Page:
Dr. Tanya Sysoeva, assistant professor of microbiology at the University of Alabama in Huntsville’s College of Science, teaches a mix of biology and chemistry students and researches the problem of antibiotic resistance in human pathogens. 

In the Sysoeva Lab, she leads students who analyze how bacteria interact and exchange their genetic material in native environments and research the pressing medical issue of increased antibiotic resistance of bacteria. Sysoeva emphasizes learning by doing so students get the most in-depth knowledge of their chosen field. 

“We strive to provide not only an academic education experience, but as much hands-on research experience as possible,” she says. “If a student is interested in any aspect of biology, we will find a relevant hands-on experience for them. And if we cannot do this, we will find a collaborator to partner with. We even have a relationship with NASA scientists to analyze germ samples from the International Space Station.” 

There are several organizations her students can join, including the UAH Biological Society, which introduces them to all of the ways they can be involved in the field of study through exposure to career opportunities, academic and professional speakers and opportunities to interact with like-minded peers. 

Sysoeva also leads a group of students in the iGEM (Internationally Genetically Engineered Machine) Foundation, which hosts an open, cooperative and friendly synthetic biology competition. “We are hoping to compete this November in Boston now that we’re coming back to in-person research and training. I think we have the biggest and enthusiastic iGEM team this year… and hopefully we will be successful.”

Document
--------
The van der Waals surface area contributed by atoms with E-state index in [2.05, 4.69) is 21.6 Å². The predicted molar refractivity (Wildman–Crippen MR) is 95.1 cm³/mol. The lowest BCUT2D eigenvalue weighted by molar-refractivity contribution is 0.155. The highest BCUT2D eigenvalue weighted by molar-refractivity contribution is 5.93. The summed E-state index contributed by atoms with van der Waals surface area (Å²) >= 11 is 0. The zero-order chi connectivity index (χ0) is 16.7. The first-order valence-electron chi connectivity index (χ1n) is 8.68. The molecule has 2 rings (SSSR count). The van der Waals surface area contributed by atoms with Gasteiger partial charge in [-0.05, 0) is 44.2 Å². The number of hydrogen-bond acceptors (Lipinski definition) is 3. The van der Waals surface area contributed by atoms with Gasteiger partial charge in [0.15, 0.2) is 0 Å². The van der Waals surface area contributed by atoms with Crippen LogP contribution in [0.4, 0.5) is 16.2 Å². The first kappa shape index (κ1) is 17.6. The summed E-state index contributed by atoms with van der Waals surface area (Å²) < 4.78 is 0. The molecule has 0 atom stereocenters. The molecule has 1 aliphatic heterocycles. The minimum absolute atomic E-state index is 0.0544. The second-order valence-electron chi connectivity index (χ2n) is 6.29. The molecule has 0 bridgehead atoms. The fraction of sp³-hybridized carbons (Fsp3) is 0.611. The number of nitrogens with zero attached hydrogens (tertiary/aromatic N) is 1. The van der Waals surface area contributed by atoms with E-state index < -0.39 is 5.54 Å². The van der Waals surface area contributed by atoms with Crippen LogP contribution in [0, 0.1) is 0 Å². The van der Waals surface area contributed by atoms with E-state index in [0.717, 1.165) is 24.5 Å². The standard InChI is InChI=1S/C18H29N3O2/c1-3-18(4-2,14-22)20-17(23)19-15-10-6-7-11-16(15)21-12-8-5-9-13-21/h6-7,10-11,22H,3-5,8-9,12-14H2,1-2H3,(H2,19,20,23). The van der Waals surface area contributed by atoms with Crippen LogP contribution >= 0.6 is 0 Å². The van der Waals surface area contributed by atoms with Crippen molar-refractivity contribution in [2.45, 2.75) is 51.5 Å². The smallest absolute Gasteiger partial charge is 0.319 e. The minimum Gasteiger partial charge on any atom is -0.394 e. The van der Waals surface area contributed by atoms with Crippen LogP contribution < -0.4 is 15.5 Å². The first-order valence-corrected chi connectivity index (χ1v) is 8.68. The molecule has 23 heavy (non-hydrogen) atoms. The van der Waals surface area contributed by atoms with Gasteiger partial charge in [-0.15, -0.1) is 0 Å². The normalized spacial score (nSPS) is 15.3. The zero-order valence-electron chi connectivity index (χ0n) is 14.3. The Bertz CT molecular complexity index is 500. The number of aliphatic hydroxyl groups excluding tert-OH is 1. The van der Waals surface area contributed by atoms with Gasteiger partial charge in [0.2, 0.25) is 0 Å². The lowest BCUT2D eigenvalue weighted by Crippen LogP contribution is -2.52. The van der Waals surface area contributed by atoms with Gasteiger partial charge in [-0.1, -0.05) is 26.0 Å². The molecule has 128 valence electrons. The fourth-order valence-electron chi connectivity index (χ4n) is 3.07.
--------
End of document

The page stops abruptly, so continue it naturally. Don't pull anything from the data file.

Diversity of the student body and faculty adds a great deal to the learning experience as different points of view and backgrounds enrich the collaborative problem-solving process.

To celebrate the recent International Women in Science Day, we had 11 young women discussing new, exciting science and results from their work,” she says, adding that this shows how science can and should be done – in a diverse environment with diverse role models for young researchers.

In the laboratory, we are discussing drug resistance of urinary tract infections and how something so simple is still not being conquered. With the current increase in female specialists in the field of microbiome research and urology, we will have more voices to advocate for this essential research and to provide a deeper understanding required to solve this and many other predominantly women’s health issues.


This summer, the Sysoeva Lab will host undergraduate students through the UAH Research and Creative Experience for Undergraduates program and high school students from underserved backgrounds through an Army Educational Outreach Program (AEOP) grant.

READ MORE: UAH partners with AEOP to provide underrepresented students with hands-on STEM

In these programs, students from different colleges and local schools will join together to do research in a lab for the summer semester. “It’s a wonderful opportunity for students to gain experience in research and decide on what they want to do for their career after they graduate,” Sysoeva says. 

This article was published in the May/June 2022 Issue of Diversity in Action magazine.